In today’s online world, users love to share – that is, if something is worthy of them sharing with their peers. Take advantage of this by offering user incentives for recommending your app to their friends, family and associates. Referral marketing isn’t just one of the most powerful methods of marketing, it is also the most fruitful. This means that by compelling your users to refer your app, you can acquire several new users for the price of one.

Build Your Team

Don’t underestimate the value of an awesome team. Great strategies bring in valuable users, but it’s the team that forms and implements the strategy. Take an objective and subjective look at your current team – and the skills that they possess. Compare existing skills to those that are really needed to push your startup forward. When you find gaps, fill them in with the right people. As a result, you will strengthen your team, build your internal capacity, and leverage the abilities of other specialists to get to the next level of growth.

Startup Expansion Strategies

At this point, you should have a large number of users, a proven product, a winning marketing strategy, an app business model that converts well and a strong founding team. Now, you should be able to access external resources to expand the application or launch it into new markets. Here are a few techniques that can be added to your startup growth strategy in the expansion stage.  

Secure Funding

If you’ve penetrated enough of your initial market with a proven solution – you’ll likely be in a strong position to secure seed funding from an angel investor. Write your app business plan, create an awesome pitch deck and network like crazy. Pitch your idea everywhere you can and to everybody that will listen. You never know who knows who, and ‘six degrees of separation’ is more real than you could ever imagine.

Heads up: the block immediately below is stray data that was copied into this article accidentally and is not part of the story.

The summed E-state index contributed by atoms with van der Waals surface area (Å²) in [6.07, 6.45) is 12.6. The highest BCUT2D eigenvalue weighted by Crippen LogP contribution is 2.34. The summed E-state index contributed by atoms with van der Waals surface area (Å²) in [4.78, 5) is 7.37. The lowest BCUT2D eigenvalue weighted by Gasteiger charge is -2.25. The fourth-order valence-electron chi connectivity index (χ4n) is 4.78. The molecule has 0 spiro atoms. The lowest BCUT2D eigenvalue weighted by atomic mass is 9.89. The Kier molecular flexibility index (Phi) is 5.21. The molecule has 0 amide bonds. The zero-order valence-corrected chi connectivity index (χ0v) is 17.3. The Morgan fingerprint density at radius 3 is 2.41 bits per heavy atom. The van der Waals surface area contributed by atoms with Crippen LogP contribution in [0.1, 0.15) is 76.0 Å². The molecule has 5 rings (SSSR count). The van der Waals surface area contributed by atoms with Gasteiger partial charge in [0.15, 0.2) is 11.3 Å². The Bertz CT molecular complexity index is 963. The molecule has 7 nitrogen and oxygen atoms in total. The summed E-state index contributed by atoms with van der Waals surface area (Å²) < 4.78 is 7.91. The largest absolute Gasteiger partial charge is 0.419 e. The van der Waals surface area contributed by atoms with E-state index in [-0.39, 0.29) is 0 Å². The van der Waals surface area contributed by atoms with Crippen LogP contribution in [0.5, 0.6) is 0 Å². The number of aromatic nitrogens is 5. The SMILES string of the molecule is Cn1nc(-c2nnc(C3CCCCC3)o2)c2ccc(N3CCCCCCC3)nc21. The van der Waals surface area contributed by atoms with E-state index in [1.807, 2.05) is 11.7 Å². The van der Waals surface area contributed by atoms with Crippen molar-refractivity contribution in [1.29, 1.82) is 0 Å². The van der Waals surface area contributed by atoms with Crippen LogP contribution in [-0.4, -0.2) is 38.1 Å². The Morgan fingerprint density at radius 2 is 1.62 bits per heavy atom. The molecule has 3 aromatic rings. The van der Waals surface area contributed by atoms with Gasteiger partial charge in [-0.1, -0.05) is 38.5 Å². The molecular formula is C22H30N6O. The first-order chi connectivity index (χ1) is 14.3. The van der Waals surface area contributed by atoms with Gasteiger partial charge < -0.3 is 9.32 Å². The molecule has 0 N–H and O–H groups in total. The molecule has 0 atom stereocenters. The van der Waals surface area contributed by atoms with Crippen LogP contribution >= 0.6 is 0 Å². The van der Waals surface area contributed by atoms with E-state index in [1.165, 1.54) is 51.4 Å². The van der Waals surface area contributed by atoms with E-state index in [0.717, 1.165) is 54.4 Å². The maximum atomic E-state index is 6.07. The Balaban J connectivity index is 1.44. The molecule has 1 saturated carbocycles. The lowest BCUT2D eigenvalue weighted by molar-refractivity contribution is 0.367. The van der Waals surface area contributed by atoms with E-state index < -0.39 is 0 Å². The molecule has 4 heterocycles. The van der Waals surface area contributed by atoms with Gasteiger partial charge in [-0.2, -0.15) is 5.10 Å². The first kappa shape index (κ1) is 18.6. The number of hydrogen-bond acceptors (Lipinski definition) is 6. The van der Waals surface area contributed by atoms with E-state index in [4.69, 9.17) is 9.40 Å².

Joining an app incubator is also an effective avenue to raise funds for your software business. In addition to funding, these entities also typically provide advice, office space and even connections with potential investors and customers within their network.

For more information, check out our article: The Best Ways To Raise Seed Funding For Your App Startup.

Build A Great Marketing Funnel

Unfortunately, not every consumer who needs your app will realize they need it the first time they see your marketing message. At the time they see an ad for your app, they may not yet need the solution; or may not realize that they need the solution; or may not realize that they need your solution. Building a great marketing funnel allows you to capture consumers across all purchasing stages and funnel the most qualified leads into customers.

startup growth strategy - marketing funnel

Fully examine each stage of the marketing funnel and determine whether your funnel best serves the customer at every step. Focus on on strengthening any weaknesses. For example, you may find that you are losing customers in the consideration stage, because when they search your app online they don’t find anyone talking about it. This may mean you need more press or that you need to showcase your app on more online outlets. As another example, you may find that users downloaded the app but often leave at the sign-up stage because the process is too lengthy or difficult. A strong app marketing funnel ensures that you are able to best serve a customer from the time they discover your app until the day they become a customer – and beyond.

Scale Your Business